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Tadpole Treble Reviewed by Cyril Lachel on . Tadpole Treble is a game that surprised me every step of the way. I was thoroughly won over by the winning soundtrack and charming sense of style, and found that I grew attached to this adorable little tadpole. Her journey is harrowing at times, but also full of humor and clever ideas. Tadpole Treble may look simple, but it's actually an action-packed joyride with an emotional punch. This is a strong contender for rhythm game of the year. Rating: 85%
Tadpole Treble
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Like a lot of kids in the 1990s, I figured Mario Paint would turn me into the next Picasso. Little did I realize at the time that I needed more than a 16-bit bit game system to fulfill my dreams of taking the art world by storm; I needed actual talent. Sadly, I've never been much of an artist, so I watched the always-cheery plumber dash my hopes and dreams once and for all. But instead of shelving the game and moving on to yet another 2D mascot platformer, I got hooked on making music with the versatile cartridge.

For years I have admired what people have been able to do with Mario Paint's song generator, seemingly turning simple 16-bit sound effects into beautiful covers of all your favorite music. But as cool as it was, I have longed for a company to do something more with the concept. Flesh out the idea and bring it into the 21st century. Tadpole Treble does exactly that, but not in the way I was expecting.


This is an aggressively charming rhythm game that takes a small tadpole on a musical adventure the likes I've never seen before. After getting gobbled up by a hungry stork, our little hero finds herself stranded in uncharted waters. The goal is to help the tadpole make its way back home, a perilous task that will take us on a journey through more than a dozen catchy songs. If you can manage that, you'll discover one of the most delightful music games in years.

Tadpole Treble attempts to split the difference between a 2D shoot-em-up and a timing-based rhythm game. Our little hero swims through an obstacle-filled stream where the goal is to dodge the spikes and pick up as many bubbles as possible. Of course, there's more to it than that. You'll also need to press the "smack" button every time you swim past a reed or flower. Some of these objects will send you flying into the air, avoiding all the dangers that persist underwater.

Tadpole Treble (Steam)Click For the Full Picture Archive

The tadpole swims along a familiar musical staff, giving us a chance to stay on the lines and make half-steps up and down. You don't really need to know much about written music to enjoy Tadpot Treble, because you'll spend most of the time dodging spikes and keeping the score multiplier going. With no arms or legs, our hero is limited to simply moving around smacking objects at the right beat. But don't paint the experience as shallow, because this game makes the most out of an admittedly simple concept.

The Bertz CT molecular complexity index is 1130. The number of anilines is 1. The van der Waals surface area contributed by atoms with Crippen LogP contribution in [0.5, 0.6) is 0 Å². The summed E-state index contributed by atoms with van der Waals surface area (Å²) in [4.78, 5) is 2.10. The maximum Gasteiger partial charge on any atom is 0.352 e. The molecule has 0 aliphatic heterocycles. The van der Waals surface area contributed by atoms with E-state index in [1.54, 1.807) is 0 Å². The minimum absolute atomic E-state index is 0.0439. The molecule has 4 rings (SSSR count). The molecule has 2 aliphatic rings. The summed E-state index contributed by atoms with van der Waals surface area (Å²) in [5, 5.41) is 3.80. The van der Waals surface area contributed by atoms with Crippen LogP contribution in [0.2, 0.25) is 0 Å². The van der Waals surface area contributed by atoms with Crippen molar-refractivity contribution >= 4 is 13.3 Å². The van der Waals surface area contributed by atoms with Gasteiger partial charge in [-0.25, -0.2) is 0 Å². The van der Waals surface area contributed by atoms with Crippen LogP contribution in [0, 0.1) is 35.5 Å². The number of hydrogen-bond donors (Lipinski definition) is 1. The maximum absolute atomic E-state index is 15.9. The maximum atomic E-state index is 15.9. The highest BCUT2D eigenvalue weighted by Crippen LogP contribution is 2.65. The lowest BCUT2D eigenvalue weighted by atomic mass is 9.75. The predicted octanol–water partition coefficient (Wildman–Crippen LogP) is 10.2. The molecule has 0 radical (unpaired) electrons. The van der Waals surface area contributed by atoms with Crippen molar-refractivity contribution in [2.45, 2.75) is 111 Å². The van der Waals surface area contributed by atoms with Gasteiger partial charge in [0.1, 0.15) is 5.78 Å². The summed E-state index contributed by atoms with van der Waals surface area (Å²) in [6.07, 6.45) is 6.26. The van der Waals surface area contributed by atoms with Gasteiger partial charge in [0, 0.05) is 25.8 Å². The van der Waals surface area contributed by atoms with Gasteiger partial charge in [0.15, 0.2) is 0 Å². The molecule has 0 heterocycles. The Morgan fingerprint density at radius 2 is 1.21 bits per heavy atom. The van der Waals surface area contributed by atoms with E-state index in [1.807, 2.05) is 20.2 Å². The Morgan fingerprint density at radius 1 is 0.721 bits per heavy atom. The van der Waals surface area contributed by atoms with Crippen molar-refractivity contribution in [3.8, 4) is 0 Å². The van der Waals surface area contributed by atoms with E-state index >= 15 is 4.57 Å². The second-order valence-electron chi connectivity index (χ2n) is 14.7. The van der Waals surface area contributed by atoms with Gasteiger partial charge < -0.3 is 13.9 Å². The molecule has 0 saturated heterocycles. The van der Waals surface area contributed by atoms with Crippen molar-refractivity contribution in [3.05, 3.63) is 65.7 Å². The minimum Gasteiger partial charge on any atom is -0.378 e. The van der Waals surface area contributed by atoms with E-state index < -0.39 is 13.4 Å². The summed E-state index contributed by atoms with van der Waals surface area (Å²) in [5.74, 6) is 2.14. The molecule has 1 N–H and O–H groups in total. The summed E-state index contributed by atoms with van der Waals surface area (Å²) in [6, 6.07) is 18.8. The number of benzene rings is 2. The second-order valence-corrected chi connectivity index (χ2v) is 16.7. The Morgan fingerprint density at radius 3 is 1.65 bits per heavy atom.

It helps that every song is radically different, not only changing the background graphics, but also the genre of music. A lot of the game sounds like you're playing along to the scores from your favorite classic films, filled with dynamic moments and memorable hooks. In another stage you'll be fighting the 8-bit current while playing along to a chiptunes song. It's an eclectic soundtrack that includes everything from lounge music to old-timey country to prog rock. There came a point where I stopped trying to predict what would come next and just let the experience wash over me.

Tadpole Treble (Steam)Click For the Full Picture Archive

For such a simple concept, I was surprised by how much the developers were able to do. It seems like every level has something in it that sets it apart, and the game is coming up with clever ideas right up to the very end. And because every stage looks and feels so different, I actually looked forward to going back and revisiting them to mine for higher scores. Tadpole Treble does an excellent job skirting the sameness problem that plagues so many rhythm games.

On top of swimming through the story mode, players will also have a chance to construct their own stages. This brought me back to the days of making music in Mario Paint, only this time around I have to factor in enemies and secret areas. As it turns out, making a challenging obstacle course is a whole lot easier than writing compelling music. But no matter how good or bad your song is, you'll be able to share your work with the entire world. I'm not very good at constructing these levels, but I'm excited to see what others are able to come up with.

Tadpole Treble is a game that surprised me every step of the way. I was thoroughly won over by the winning soundtrack and charming sense of style, and found that I grew attached to this adorable little tadpole. Her journey is harrowing at times, but also full of humor and clever ideas. Tadpole Treble may look simple, but it's actually an action-packed joyride with an emotional punch. This is a strong contender for rhythm game of the year.
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